Small Tech Companies Starve

Those companies aren't there anymore. The crucial center of the tech world -- new and fast-moving companies -- the meat in the technology sandwich -- is gone. Under the press of an economic slowdown, government regulations that have handcuffed entrepreneurs and venture capitalists -- and perhaps most of all, an administration that increasingly seems actively hostile to entrepreneurship and small business -- high tech is hollowing out.

It all still looks good -- the new cars in Silicon Valley traffic, the announcements of exciting new inventions -- but there is no there there. It is a comforting illusion, one that has us believing that good times are just around the corner, that the next Apples and Google are waiting in the wings to help restore the country to economic leadership and prosperity, and that Silicon Valley will once more become the generator of millions of new jobs across the land.

But it isn't true. Over the last couple months, I've seen some spectacular new start-up companies, some with finished products on the market. All of them are starving from lack of capital --and their business plans, which would have attracted tens of millions of dollars two years ago, earning only shrugs and apologies from straitened venture capitalists and banks. My guess is that several hundred new start-ups in Silicon Valley have already been lost, with no sign anywhere on the horizon.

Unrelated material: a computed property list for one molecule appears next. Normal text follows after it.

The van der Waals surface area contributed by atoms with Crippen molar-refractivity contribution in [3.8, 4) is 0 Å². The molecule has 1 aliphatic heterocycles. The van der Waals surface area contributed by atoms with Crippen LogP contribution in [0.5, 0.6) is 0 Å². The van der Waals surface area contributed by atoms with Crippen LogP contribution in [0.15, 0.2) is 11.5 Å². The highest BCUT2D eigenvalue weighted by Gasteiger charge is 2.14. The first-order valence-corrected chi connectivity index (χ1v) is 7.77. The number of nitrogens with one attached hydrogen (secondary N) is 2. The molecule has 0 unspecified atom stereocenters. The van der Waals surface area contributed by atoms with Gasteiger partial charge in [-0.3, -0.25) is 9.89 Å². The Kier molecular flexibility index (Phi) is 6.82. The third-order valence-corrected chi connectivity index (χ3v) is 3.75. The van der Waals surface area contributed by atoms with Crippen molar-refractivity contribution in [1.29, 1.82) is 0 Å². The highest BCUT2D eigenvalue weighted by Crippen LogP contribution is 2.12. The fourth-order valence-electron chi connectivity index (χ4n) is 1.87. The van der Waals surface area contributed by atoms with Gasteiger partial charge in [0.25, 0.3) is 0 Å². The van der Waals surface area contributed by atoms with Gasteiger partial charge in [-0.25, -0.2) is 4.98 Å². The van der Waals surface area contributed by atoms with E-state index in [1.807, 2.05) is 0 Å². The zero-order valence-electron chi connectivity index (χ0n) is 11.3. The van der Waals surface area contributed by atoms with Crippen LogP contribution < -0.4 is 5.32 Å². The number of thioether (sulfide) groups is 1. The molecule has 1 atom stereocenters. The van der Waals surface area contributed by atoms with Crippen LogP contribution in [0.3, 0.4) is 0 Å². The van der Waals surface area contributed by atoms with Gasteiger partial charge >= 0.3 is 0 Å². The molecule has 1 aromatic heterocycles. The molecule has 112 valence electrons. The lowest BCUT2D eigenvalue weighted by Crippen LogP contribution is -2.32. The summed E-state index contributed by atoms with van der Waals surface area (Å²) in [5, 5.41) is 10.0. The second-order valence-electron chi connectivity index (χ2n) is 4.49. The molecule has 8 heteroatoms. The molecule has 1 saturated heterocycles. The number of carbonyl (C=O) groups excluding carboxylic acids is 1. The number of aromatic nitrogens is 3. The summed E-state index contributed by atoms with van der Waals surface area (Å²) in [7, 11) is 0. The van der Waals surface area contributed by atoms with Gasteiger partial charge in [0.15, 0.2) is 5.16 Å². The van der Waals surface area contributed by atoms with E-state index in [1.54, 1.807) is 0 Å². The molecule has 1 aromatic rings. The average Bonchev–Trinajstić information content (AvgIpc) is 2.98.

If, as has been the case in the past, Silicon Valley and the tech industry are the leading indicators of the country's economic health, this is going to be a truly 'jobless recovery', one that rewards the few at the expense of the many in ways we haven't seen for decades, that consolidates power in Big Business at the expense of the little people, and which delays the adoption of important, life-saving, new inventions for years.

So much for 'Fair'.

Sometime soon, a hungry Washington is going to look to high tech as its last hope in restoring prosperity and employment to millions of Americans. It will see an enticing sandwich of opportunity …but when it bites down it will find only air.

This is the opinion of the columnist and in no way reflects the opinion of ABC News.

Michael S. Malone is one of the nation's best-known technology writers. He has covered Silicon Valley and high-tech for more than 25 years, beginning with the San Jose Mercury News as the nation's first daily high-tech reporter. His articles and editorials have appeared in such publications as The Wall Street Journal, The Economist and Fortune, and for two years he was a columnist for The New York Times. He was editor of Forbes ASAP, the world's largest-circulation business-tech magazine, at the height of the dot-com boom. Malone is the author or co-author of a dozen books, notably the best-selling "Virtual Corporation." Malone has also hosted three public television interview series, and most recently co-produced the celebrated PBS miniseries on social entrepreneurs, "The New Heroes." He has been the "Silicon Insider" columnist since 2000.

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